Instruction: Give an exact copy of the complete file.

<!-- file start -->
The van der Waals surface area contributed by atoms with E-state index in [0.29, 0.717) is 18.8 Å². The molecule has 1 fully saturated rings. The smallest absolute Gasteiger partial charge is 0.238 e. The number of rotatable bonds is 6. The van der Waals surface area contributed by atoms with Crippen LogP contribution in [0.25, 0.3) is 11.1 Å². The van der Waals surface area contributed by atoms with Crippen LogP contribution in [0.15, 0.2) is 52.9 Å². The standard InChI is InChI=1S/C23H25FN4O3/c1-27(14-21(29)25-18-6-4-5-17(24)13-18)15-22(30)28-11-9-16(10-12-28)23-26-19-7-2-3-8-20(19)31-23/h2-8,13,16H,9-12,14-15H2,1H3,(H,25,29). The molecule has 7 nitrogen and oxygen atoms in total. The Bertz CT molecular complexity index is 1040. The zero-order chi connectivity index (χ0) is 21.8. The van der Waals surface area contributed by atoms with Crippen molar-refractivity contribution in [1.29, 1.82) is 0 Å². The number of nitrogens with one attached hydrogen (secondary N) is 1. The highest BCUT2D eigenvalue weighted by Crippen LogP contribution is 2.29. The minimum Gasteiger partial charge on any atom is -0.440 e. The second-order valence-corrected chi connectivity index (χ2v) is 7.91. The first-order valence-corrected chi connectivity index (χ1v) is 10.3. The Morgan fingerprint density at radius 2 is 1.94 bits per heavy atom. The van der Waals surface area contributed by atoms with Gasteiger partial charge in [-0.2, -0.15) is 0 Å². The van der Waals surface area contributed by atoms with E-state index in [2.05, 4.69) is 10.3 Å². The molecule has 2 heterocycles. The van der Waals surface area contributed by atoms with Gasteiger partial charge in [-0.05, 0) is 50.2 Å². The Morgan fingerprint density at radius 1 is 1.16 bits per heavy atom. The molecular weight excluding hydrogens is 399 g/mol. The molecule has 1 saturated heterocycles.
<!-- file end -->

The van der Waals surface area contributed by atoms with E-state index in [0.29, 0.717) is 18.8 Å². The molecule has 1 fully saturated rings. The smallest absolute Gasteiger partial charge is 0.238 e. The number of rotatable bonds is 6. The van der Waals surface area contributed by atoms with Crippen LogP contribution in [0.25, 0.3) is 11.1 Å². The van der Waals surface area contributed by atoms with Crippen LogP contribution in [0.15, 0.2) is 52.9 Å². The standard InChI is InChI=1S/C23H25FN4O3/c1-27(14-21(29)25-18-6-4-5-17(24)13-18)15-22(30)28-11-9-16(10-12-28)23-26-19-7-2-3-8-20(19)31-23/h2-8,13,16H,9-12,14-15H2,1H3,(H,25,29). The molecule has 7 nitrogen and oxygen atoms in total. The Bertz CT molecular complexity index is 1040. The zero-order chi connectivity index (χ0) is 21.8. The van der Waals surface area contributed by atoms with Crippen molar-refractivity contribution in [1.29, 1.82) is 0 Å². The number of nitrogens with one attached hydrogen (secondary N) is 1. The highest BCUT2D eigenvalue weighted by Crippen LogP contribution is 2.29. The minimum Gasteiger partial charge on any atom is -0.440 e. The second-order valence-corrected chi connectivity index (χ2v) is 7.91. The first-order valence-corrected chi connectivity index (χ1v) is 10.3. The Morgan fingerprint density at radius 2 is 1.94 bits per heavy atom. The van der Waals surface area contributed by atoms with Gasteiger partial charge in [-0.2, -0.15) is 0 Å². The van der Waals surface area contributed by atoms with E-state index in [2.05, 4.69) is 10.3 Å². The molecule has 2 heterocycles. The van der Waals surface area contributed by atoms with Gasteiger partial charge in [-0.05, 0) is 50.2 Å². The Morgan fingerprint density at radius 1 is 1.16 bits per heavy atom. The molecular weight excluding hydrogens is 399 g/mol. The molecule has 1 saturated heterocycles.